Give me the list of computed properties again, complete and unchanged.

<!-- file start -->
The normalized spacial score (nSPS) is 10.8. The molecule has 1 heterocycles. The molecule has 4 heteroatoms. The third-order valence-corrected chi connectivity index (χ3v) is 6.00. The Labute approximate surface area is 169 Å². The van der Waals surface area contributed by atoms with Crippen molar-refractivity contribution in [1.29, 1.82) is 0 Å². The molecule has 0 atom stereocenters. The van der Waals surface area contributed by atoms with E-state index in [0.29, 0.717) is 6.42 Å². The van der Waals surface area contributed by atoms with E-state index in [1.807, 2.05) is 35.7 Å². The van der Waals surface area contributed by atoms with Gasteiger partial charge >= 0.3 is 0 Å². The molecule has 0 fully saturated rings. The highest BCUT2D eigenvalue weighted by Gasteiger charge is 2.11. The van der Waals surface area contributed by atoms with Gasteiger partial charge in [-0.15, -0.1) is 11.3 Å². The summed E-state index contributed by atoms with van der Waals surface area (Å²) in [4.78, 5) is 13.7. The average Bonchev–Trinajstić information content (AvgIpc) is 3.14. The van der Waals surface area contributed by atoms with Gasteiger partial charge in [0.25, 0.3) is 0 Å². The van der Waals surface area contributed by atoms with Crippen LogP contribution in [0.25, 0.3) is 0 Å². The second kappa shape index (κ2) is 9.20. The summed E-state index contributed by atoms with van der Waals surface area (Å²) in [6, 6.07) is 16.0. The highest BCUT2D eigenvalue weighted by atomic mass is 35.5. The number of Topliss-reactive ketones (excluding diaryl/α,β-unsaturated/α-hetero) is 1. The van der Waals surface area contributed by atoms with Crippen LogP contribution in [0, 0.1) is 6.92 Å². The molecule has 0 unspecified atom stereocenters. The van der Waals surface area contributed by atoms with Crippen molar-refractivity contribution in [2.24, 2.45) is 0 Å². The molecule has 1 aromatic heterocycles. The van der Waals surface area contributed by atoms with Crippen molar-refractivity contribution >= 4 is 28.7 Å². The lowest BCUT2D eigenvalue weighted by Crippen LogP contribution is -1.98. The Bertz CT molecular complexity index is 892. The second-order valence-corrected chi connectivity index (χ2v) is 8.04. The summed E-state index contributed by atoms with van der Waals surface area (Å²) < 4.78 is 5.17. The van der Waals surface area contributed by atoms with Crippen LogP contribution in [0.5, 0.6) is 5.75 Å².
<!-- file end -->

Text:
The normalized spacial score (nSPS) is 10.8. The molecule has 1 heterocycles. The molecule has 4 heteroatoms. The third-order valence-corrected chi connectivity index (χ3v) is 6.00. The Labute approximate surface area is 169 Å². The van der Waals surface area contributed by atoms with Crippen molar-refractivity contribution in [1.29, 1.82) is 0 Å². The molecule has 0 atom stereocenters. The van der Waals surface area contributed by atoms with E-state index in [0.29, 0.717) is 6.42 Å². The van der Waals surface area contributed by atoms with E-state index in [1.807, 2.05) is 35.7 Å². The van der Waals surface area contributed by atoms with Gasteiger partial charge >= 0.3 is 0 Å². The molecule has 0 fully saturated rings. The highest BCUT2D eigenvalue weighted by Gasteiger charge is 2.11. The van der Waals surface area contributed by atoms with Gasteiger partial charge in [-0.15, -0.1) is 11.3 Å². The summed E-state index contributed by atoms with van der Waals surface area (Å²) in [4.78, 5) is 13.7. The average Bonchev–Trinajstić information content (AvgIpc) is 3.14. The van der Waals surface area contributed by atoms with Gasteiger partial charge in [0.25, 0.3) is 0 Å². The van der Waals surface area contributed by atoms with Crippen LogP contribution in [0.25, 0.3) is 0 Å². The second kappa shape index (κ2) is 9.20. The summed E-state index contributed by atoms with van der Waals surface area (Å²) in [6, 6.07) is 16.0. The highest BCUT2D eigenvalue weighted by atomic mass is 35.5. The number of Topliss-reactive ketones (excluding diaryl/α,β-unsaturated/α-hetero) is 1. The van der Waals surface area contributed by atoms with Crippen LogP contribution in [0, 0.1) is 6.92 Å². The molecule has 0 unspecified atom stereocenters. The van der Waals surface area contributed by atoms with Crippen molar-refractivity contribution in [2.24, 2.45) is 0 Å². The molecule has 1 aromatic heterocycles. The van der Waals surface area contributed by atoms with Crippen molar-refractivity contribution >= 4 is 28.7 Å². The lowest BCUT2D eigenvalue weighted by Crippen LogP contribution is -1.98. The Bertz CT molecular complexity index is 892. The second-order valence-corrected chi connectivity index (χ2v) is 8.04. The summed E-state index contributed by atoms with van der Waals surface area (Å²) < 4.78 is 5.17. The van der Waals surface area contributed by atoms with Crippen LogP contribution in [0.5, 0.6) is 5.75 Å².